Life in Jane and Finch: A Product of Apartheid, but also of Resistance

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In the late hours of Monday, 11 February, the tragic news of a young child killed by gunshot hit the news with “Jane and Finch” becoming front and centre in headline after headline. As a community mourns, dozens of ‘internet warriors’ have also gathered, but instead of commemorating the life of a young man, they have come together to sling racist vitriol at a community that has suffered tremendously through oppression and marginalization. Even considering the ‘low-level’ of discourse that often characterizes the comment sections of various news outlets, the comments that have followed this tragedy have been especially notable for its violent and vulgar nature – for the sole reason that this is not Rosedale; this is not Forest Hill; this is Jane and Finch, a neighbourhood with one of the highest concentrations of racialized people in the country. All that which would be unacceptable and inappropriate when directed at more wealthy communities suddenly becomes acceptable when directed at the people of Jane and Finch. But it is not enough to simply point fingers at these commenters with suggestions that they are simple minded and uneducated, that would ignore the root issues at hand. We must ask the broader question of what environment fosters such views and how these meanings have become attached to these images.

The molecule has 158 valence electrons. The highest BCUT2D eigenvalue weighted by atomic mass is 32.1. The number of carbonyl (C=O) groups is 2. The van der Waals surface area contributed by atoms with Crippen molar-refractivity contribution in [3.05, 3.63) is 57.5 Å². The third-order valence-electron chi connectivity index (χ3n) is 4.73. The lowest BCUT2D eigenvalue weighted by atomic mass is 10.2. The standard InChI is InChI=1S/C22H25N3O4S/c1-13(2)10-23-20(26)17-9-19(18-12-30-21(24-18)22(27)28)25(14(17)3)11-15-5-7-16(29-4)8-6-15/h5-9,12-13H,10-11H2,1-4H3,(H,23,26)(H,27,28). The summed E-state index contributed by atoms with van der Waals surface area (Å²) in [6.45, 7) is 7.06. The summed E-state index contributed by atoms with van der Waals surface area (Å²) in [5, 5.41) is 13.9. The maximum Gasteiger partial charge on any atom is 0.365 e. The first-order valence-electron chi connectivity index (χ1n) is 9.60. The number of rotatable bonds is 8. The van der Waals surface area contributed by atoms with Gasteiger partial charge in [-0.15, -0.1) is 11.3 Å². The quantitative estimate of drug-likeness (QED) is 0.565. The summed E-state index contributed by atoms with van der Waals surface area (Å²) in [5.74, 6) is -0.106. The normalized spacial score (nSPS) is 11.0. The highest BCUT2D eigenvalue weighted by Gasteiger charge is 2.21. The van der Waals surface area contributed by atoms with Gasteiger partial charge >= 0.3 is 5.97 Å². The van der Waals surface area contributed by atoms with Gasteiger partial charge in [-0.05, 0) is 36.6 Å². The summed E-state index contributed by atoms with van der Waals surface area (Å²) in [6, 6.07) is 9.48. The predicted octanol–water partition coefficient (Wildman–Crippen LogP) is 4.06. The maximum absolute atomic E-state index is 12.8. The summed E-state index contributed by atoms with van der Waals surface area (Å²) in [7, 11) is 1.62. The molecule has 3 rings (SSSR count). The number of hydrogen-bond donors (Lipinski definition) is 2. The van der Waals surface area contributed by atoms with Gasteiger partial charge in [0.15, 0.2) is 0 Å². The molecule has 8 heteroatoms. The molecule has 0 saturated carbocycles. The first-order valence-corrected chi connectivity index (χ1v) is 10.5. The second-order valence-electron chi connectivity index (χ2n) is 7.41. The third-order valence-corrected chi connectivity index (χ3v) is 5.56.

In a CBC article reposted on yahoo, a commenter wrote, “There are too many idiots who believe populations from the third world will benefit advanced western nations. They still don’t understand that a specific population duplicates the same society everywhere else” and received 15 likes with 1 dislike. Another commenter wrote “Jane & Finch – high concentration of Jamaicans. Need we say more. Jane and Finch area has never been safe since it’s got infested with trousered [sic] apes. That area is Toronto’s little Detroit. Stay away from there” and garnered 4 likes and 0 dislikes. For most racialized people, knowledge that there are individuals holding such despicable ideas, rooted in white supremacist thought, are nothing new; however, it must also be said that these views are proliferating and increasingly seen as a legitimate standpoint. These views have grown more common in the context of decades of anti-immigrant policies and rhetoric from the Canadian state. Are these views presented by commenters really that different from those held by Minister Jason Kenney whose knee-jerk reaction to another tragic shooting was to blame it on “foreign gangsters”, while celebrating the deportation of community members in the guise of ‘law and order’.  Is it really a surprise that people feel open to criminalize and stigmatize entire communities when we have state policies introduced that paint entire groups of asylum seekers as liars even before the step foot in Canada through the Safe Country lists and label those who travelled through hellish conditions for the prospect of a better life as terrorists?